Variation in Antioxidative Potential of Processed and Unprocessed Honey samples from Central India. A plausible role of Quinolin and Gallic acid as antioxidants.

Order of Publishing in Issue: 
5
Volume :8
Issue :3
July, 2014
Page No: 
264-275
Authors: 
Venkatesh Chaturvedi[1] , Maya Vaishnaw[2], Renu Bhatt[2] and Pradeep Verma[2,3*]
Address: 
[1] School of Biotechnology, Banaras Hindu University, Varanasi, India, 221005
Address: 
[2]Department of Biotechnology, Guru Ghasidas Vishwavidyalaya, Bilaspur, Chhattisgarh, India
Address: 
[3] Department of Microbiology, Central University of Rajasthan, N.H. 8, Bandarsindri, Kishangarh, Ajmer, 305801, Rajasthan, India
Email-ID: 
vermaprad@yahoo.com

Honey is a natural product having high economic importance since ages. Traditional medicine has recognised it as a potent medicine for a variety of ailments. However, only recently modern medicine has recognised its medicinal importance. Many reports have shown that honey exhibits antioxidant, free radical scavenging, anti bacterial and other bioactive properties and these properties depend mostly on the differences attributed to varied regional as well as floral origins of honey samples. The present investigation was carried out to access bioactive properties of different honey samples (processed and unprocessed) belonging to different regions of central India. A comparison was made with flowers of Rosa hybrid (Rose) and Calendula officinalis (Marigold), which were commonly employed by honey bees as a source of nector. The results demonstrated that flowers exhibit maximum antioxidant activity (Marigold-80%, Rose-76.7%) and total phenolic content (Marigold-1105.7mgGAEQ/kg, Rose-1741.3 mgGAEQ/kg) as compared to honey samples. Processed honey samples exhibited a lower antioxidant activity as compared to unprocessed honey samples. Sample G and H, which were unprocessed honey sample showed maximum antioxidant activity 64.5 and 71.8%, and phenolic content-(765.3 and 814.4mgGAEQ/kg). MS analysis showed that Sample G-H contained Quinolin and Gallic acid, which might be responsible for the observed property. It appears that during industrial processing of honey theseconstituents are lost, which leads significant reduction in antioxidant property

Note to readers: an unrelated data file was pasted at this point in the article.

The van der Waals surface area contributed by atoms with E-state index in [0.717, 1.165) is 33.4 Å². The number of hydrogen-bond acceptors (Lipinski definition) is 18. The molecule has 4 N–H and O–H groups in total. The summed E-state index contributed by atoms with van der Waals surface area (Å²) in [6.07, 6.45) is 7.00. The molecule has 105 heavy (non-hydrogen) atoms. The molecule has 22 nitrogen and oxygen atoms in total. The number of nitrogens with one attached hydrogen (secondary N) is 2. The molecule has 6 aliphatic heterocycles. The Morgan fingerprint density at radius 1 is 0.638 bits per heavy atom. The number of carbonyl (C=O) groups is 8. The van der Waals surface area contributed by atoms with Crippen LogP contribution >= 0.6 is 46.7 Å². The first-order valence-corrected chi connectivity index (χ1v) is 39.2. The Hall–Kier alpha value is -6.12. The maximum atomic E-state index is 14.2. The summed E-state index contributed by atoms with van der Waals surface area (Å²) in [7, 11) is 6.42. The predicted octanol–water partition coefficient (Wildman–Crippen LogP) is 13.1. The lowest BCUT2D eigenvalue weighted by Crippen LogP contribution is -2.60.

Keywords: 
Honey; Antioxidant; DPPH; Mass Spectroscopy; Anti bacterial
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